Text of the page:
New Brunswick

Self-isolating Quebecer warns visitors to avoid New Brunswick after confrontation on beach

Sarah Sweet-Fortin said on her second day in Beresford she was harassed by an unknown neighbour who aggressively yelled at her to go back to her home city. She was planning on staying two weeks but left after only nine days.

'Scary' incident occurred while visiting mother in Beresford

Sarah Sweet-Fortin said she recommends other Quebecers avoid New Brunswick for the near future after facing threats in Beresford. (Submitted by Sarah Sweet-Fortin)

A Quebec woman who visited her mother in New Brunswick says she was threatened and is now warning others from her province to stay away.

Sarah Sweet-Fortin said that on her second day in Beresford she was harassed by an unknown neighbour who aggressively yelled at her to go back to her home city.

The Sherbrooke, Que., resident said the incident occurred while she walked with her mother, dog and son on an empty stretch of beach at night on June 27. 

An unknown neighbour at a distant property, at least 50 feet (15 metres) away, began yelling from his yard. 

"He was like 'You should go return into Quebec, you're not welcome here. Don't you dare come near my property,'" she said.

Sarah Sweet-Fortin said she was threatened while walking on this beach in Beresford on the evening of June 27. (Submitted by Sarah Sweet-Fortin)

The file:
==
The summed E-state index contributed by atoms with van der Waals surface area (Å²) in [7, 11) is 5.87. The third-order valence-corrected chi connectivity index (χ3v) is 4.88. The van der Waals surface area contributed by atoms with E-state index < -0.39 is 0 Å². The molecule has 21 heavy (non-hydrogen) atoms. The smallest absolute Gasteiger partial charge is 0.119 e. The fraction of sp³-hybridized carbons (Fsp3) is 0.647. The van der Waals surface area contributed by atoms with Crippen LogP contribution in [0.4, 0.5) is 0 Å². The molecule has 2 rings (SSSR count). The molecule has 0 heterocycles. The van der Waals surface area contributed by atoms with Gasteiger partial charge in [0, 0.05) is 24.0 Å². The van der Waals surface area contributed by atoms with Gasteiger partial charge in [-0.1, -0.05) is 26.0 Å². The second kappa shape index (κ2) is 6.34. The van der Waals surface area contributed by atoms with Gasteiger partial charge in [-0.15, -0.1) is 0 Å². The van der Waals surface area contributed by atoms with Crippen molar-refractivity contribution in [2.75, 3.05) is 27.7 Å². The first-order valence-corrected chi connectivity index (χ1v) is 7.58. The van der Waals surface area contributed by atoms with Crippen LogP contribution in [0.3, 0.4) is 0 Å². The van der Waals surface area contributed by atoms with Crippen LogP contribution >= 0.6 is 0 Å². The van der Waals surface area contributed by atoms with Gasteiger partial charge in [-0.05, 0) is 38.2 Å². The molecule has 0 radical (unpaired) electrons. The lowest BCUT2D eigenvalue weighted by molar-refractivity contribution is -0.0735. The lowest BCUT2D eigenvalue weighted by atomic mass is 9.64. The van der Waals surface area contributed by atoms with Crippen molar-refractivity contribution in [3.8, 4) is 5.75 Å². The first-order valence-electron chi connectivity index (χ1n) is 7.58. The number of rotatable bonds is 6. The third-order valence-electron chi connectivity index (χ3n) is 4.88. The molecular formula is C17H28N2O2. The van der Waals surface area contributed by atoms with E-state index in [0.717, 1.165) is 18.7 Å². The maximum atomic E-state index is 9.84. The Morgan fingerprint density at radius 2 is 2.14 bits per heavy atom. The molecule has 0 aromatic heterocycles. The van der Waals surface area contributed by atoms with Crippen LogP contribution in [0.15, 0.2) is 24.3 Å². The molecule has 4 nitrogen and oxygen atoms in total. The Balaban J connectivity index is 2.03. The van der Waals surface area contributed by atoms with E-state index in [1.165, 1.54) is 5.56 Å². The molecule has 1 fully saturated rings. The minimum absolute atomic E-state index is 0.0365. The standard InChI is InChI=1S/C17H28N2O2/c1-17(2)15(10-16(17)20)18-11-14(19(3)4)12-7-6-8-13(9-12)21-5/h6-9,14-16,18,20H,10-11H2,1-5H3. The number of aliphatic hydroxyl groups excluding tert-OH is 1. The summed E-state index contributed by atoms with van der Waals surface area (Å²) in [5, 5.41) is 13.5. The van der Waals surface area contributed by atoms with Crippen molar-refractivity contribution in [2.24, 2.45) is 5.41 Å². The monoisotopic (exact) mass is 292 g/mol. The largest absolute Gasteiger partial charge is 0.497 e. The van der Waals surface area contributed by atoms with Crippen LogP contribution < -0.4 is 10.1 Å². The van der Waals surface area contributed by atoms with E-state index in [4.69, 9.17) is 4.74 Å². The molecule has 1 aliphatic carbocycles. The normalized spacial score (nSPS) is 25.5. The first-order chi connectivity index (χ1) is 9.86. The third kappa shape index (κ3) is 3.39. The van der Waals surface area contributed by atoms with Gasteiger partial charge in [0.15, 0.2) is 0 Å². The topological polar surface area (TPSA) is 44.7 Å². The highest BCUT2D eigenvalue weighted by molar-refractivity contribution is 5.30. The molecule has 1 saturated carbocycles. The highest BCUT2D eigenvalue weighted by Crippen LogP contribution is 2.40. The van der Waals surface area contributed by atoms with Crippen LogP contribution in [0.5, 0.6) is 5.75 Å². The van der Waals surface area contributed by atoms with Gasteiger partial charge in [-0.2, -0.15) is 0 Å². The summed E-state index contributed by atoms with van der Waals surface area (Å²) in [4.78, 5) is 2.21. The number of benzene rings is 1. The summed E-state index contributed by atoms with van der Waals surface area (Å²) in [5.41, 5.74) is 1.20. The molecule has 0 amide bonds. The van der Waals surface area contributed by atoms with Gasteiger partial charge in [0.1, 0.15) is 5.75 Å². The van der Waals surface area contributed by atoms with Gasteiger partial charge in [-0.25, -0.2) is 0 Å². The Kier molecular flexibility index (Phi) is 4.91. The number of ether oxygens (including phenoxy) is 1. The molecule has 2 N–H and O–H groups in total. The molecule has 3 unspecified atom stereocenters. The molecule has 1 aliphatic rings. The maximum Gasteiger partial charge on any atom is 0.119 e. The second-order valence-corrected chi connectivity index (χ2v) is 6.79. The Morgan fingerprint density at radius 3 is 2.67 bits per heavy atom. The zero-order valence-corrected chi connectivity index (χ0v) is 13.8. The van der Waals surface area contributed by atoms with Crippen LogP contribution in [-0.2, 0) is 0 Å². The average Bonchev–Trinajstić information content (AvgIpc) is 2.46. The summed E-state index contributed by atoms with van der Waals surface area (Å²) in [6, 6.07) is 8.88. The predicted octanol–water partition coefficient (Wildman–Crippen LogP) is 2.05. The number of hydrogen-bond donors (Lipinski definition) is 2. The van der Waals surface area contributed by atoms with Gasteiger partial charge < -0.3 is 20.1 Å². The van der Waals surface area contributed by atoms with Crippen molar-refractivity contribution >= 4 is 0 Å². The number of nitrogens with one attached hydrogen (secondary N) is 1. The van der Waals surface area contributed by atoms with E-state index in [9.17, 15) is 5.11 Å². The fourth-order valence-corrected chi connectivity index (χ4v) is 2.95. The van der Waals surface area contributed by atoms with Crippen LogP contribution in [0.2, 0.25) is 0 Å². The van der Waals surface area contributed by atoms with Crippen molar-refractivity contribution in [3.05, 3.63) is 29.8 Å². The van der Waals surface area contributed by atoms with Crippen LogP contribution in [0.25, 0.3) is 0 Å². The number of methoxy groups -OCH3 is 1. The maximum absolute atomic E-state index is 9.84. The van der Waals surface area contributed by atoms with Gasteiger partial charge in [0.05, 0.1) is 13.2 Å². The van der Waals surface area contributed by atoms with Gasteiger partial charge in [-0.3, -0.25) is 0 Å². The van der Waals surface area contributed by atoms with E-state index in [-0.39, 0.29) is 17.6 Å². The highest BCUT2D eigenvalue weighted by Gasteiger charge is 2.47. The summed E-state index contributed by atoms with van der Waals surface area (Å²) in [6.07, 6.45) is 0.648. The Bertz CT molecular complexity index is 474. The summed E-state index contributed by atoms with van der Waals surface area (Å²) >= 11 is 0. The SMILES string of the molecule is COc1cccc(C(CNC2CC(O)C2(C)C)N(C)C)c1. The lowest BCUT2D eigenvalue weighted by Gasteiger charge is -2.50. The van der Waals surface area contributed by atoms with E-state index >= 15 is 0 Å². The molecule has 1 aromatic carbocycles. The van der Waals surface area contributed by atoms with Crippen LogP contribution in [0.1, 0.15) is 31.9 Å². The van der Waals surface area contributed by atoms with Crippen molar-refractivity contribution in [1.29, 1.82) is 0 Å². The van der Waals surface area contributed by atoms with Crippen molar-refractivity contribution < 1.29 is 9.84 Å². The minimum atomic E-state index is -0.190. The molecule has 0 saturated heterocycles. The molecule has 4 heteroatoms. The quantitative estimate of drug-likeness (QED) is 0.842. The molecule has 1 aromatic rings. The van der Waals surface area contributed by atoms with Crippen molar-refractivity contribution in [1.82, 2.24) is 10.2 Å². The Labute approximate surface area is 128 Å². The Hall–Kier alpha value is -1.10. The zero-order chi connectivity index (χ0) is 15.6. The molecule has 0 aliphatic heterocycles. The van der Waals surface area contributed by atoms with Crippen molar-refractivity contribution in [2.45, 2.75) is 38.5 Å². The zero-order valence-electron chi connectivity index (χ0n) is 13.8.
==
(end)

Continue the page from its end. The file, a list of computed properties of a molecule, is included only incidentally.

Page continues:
After the incident, the 36-year-old said, she felt uncomfortable on the walk home.

"He was very threatening in the way he was talking and I was scared with my son," she said. 

"I was scared of him, I didn't like the situation at all. I didn't feel welcome and I didn't feel at my place there."

Half an hour after the walk, police arrived at her house and said they received a complaint about her walking on the beach.

"The policeman seemed embarrassed about the situation," she said. "He was saying 'this is all new to everybody.'"

Sweet-Fortin said the officer told her he would make calls to Public Health to learn more. 

Confusion on isolation rules

New Brunswick loosened its restrictions on June 19 to allow Canadians who have immediate family or own property in the province to enter, provided they self-isolate for 14 days.

When crossing the provincial border, Sweet-Fortin said she was told by officials she would be allowed to walk her dog on the road if she didn't come into contact with other people.

The officer who stopped at her cottage called to say the information she was given at the border was incorrect. She could leave the house but had to stay on her mother's property.

Sweet-Fortin works in health care in Sherbrooke and said she understands the safety measures the government has put in place. But she thinks stopping her from walking her dog on an empty stretch of beach goes too far.

"For me it was beyond nonsense not to be able to walk," she said. "There wasn't a soul on the beach around the road when I went to walk."